Using The Past To Predict The Future

Part 2 of 3, Creating a Regression Model in Python


Using the past to predict the future! Say hello to part 2 of 3 in this series on regression modeling with python! In blog 1, I covered the important processing steps prior to creating a linear regression model. In this blog I build from that foundation by creating the actual regression model along with demonstrating how to reuse the model with new data. In blog 3 I will cover how to check for the post-linear model creation assumptions.

For a more thorough overview of the project related to this series of blogs see: .

Now let’s get creating!

Refresher Of Our Data: A blend of King County Housing data with scraped data from the King County Tax Assessors Dept. For more details see blog 1.

1. Creating Our Model

With cleaned and assumption adhering data in hand, our first step is to separate our target from our features.

1. Our Actual Price — This is our Target (dependent variable)

2. Our Features (independent variables)

Remember in blog 1 we scaled our data. Therefore, we will use our scaled data to feed our model. I should also mention, that in this blog series I am using StatsModel to create our model. However, another popular regression model is available from SK Learn.

WOW! Just like that our model is MADE! Now lets view our results.

Adj R Squared — See red circle — This is your models overall score. It is a number between 0–1. A score of .8 says that 80% of the variability in the predicted price can be explained by the model. .8 is a good score.

Durbin-Watson — See blue circle — Tests autocorrelation in residuals. Values from 0 to less than 2 indicate positive autocorrelation and values from 2 to 4 indicate negative autocorrelation. If we get a value less than 2.5 we are in good shape.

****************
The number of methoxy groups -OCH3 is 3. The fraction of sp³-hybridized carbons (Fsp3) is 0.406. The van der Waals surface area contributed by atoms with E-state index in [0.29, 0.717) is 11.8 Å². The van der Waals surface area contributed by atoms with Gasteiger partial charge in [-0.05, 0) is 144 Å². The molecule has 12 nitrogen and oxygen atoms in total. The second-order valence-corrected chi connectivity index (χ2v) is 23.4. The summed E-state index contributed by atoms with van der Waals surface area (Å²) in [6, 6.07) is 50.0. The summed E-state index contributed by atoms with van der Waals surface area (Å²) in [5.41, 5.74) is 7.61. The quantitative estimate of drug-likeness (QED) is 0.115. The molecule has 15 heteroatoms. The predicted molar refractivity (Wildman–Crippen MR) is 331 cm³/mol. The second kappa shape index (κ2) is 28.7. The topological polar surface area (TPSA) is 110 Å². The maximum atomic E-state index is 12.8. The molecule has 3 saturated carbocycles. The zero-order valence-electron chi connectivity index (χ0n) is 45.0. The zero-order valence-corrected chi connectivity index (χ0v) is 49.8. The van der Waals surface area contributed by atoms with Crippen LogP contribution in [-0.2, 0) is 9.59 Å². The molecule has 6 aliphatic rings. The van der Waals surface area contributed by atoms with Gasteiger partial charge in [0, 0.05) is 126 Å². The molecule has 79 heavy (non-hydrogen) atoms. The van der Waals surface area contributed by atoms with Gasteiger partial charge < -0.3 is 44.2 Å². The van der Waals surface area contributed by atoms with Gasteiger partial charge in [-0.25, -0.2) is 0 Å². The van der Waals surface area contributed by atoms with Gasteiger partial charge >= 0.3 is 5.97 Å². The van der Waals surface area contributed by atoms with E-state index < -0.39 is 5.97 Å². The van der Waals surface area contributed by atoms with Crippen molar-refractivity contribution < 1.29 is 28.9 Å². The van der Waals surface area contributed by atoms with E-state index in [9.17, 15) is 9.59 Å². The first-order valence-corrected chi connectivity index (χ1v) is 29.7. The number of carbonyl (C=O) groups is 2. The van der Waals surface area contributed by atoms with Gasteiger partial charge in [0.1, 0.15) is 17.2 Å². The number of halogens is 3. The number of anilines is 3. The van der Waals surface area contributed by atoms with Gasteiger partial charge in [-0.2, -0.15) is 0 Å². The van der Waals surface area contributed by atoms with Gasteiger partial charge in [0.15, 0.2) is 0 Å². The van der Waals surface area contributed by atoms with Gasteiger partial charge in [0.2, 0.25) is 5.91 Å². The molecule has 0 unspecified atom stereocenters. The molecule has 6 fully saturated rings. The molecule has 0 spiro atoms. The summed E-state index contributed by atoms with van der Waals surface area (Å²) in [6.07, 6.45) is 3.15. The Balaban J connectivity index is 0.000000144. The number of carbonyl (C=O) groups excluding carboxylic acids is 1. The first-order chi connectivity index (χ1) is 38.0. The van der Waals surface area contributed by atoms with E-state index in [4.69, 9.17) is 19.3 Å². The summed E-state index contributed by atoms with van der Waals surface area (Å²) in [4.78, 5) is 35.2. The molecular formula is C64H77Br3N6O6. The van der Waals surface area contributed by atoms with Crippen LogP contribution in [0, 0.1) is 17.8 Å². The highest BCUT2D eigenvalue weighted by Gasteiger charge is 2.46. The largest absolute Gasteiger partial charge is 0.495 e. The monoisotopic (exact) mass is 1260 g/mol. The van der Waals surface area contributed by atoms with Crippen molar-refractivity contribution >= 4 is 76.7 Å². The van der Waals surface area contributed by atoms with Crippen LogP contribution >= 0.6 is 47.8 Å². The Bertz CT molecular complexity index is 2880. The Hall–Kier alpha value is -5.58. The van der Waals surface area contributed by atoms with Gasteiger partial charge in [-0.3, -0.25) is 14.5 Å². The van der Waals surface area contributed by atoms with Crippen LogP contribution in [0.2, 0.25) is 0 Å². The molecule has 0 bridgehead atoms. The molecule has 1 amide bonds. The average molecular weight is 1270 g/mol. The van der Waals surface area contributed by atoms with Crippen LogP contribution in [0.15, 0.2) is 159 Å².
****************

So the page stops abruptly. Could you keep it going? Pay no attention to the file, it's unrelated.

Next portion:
Coefficients — See maroon square — These are the values that predict your target, in our case, price. While the actual values shown are not overly important, the comparisons between the values are important. Because we scaled our continuous values using minmax we can compare the coefficient of TotalAppraisalValue_Sc = 1.27 to sqft_above_sc = .131. The fact that TotalAppraisalValue is 800% higher than sqft_above_sc indicates the heavy reliance the model places on TotalAppraisalValue for making predictions. The coefficient of TotalAppraisalValue being so much higher than the other features is powerful, yet it does leave our model very susceptible to bias from that feature. Said differently, if our data in the column TotalAppraisalValue for an individual row has an error for any reason (bad appraisal, recording error, etc.) our error in the prediction will be large. If you have a model with a more balanced set of coefficients, an error introduced from any particular feature will not have as big of an impact on the predicted value, as the numbers used to generate the prediction are spread amongst a larger number of features.

Pvalues — See black circle — Shows the statistical significance of each of our model coefficients. Values less than .05 suggests our coefficients are significant and should remain in the model.

Great! Now we have our model but where are the predictions?

Seeing Our Predictions and Reviewing our Errors

See the highlighted cells. These are the columns that show our predictions for each home. Something to note. Given we scaled our data, the model made predictions in the scaled values. Therefore, we need to “reverse” our log transformation to make real sense of the data. We do that by using np.exp() on our log transformed data. See the line of code above, which we used to create the column “price_Predicted”. Also, I added in a few additional columns that will be nice to have in viewing our residuals — “price_Residuals”, and “price_Residuals_abs”. The column “price_Residuals_abs” can be used to sort and then examine the rows with the largest errors.